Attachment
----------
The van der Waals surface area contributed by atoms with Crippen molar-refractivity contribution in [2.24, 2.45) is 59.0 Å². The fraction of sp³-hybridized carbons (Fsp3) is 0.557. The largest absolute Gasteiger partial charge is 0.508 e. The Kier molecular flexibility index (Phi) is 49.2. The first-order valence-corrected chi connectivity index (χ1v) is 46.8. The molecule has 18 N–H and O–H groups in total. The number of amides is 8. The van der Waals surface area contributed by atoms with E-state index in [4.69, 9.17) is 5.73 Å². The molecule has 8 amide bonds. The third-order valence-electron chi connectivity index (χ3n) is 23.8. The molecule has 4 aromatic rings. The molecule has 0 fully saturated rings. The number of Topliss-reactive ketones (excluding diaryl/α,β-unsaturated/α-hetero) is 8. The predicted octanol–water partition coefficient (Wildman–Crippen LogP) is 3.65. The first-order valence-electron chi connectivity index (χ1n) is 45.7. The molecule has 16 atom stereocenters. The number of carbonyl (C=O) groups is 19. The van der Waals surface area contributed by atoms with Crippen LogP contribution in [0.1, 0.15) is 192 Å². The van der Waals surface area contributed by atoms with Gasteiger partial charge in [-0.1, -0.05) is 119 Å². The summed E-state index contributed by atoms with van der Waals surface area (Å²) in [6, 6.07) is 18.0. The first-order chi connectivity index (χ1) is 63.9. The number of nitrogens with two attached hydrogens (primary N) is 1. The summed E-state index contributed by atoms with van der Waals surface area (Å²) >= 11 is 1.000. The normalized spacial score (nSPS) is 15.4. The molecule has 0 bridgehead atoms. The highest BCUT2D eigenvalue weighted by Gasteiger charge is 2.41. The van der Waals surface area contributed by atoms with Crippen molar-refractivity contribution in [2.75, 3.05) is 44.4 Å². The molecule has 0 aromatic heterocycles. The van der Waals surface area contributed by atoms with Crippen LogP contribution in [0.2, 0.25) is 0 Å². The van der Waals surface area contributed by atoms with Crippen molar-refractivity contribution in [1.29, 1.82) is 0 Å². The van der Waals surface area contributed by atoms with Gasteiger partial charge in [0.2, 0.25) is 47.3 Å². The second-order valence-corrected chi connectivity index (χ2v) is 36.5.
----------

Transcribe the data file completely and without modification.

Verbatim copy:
The van der Waals surface area contributed by atoms with Crippen molar-refractivity contribution in [2.24, 2.45) is 59.0 Å². The fraction of sp³-hybridized carbons (Fsp3) is 0.557. The largest absolute Gasteiger partial charge is 0.508 e. The Kier molecular flexibility index (Phi) is 49.2. The first-order valence-corrected chi connectivity index (χ1v) is 46.8. The molecule has 18 N–H and O–H groups in total. The number of amides is 8. The van der Waals surface area contributed by atoms with E-state index in [4.69, 9.17) is 5.73 Å². The molecule has 8 amide bonds. The third-order valence-electron chi connectivity index (χ3n) is 23.8. The molecule has 4 aromatic rings. The molecule has 0 fully saturated rings. The number of Topliss-reactive ketones (excluding diaryl/α,β-unsaturated/α-hetero) is 8. The predicted octanol–water partition coefficient (Wildman–Crippen LogP) is 3.65. The first-order valence-electron chi connectivity index (χ1n) is 45.7. The molecule has 16 atom stereocenters. The number of carbonyl (C=O) groups is 19. The van der Waals surface area contributed by atoms with Crippen LogP contribution in [0.1, 0.15) is 192 Å². The van der Waals surface area contributed by atoms with Gasteiger partial charge in [-0.1, -0.05) is 119 Å². The summed E-state index contributed by atoms with van der Waals surface area (Å²) in [6, 6.07) is 18.0. The first-order chi connectivity index (χ1) is 63.9. The number of nitrogens with two attached hydrogens (primary N) is 1. The summed E-state index contributed by atoms with van der Waals surface area (Å²) >= 11 is 1.000. The normalized spacial score (nSPS) is 15.4. The molecule has 0 bridgehead atoms. The highest BCUT2D eigenvalue weighted by Gasteiger charge is 2.41. The van der Waals surface area contributed by atoms with Crippen molar-refractivity contribution in [2.75, 3.05) is 44.4 Å². The molecule has 0 aromatic heterocycles. The van der Waals surface area contributed by atoms with Crippen LogP contribution in [0.2, 0.25) is 0 Å². The van der Waals surface area contributed by atoms with Crippen molar-refractivity contribution in [1.29, 1.82) is 0 Å². The van der Waals surface area contributed by atoms with Gasteiger partial charge in [0.2, 0.25) is 47.3 Å². The second-order valence-corrected chi connectivity index (χ2v) is 36.5.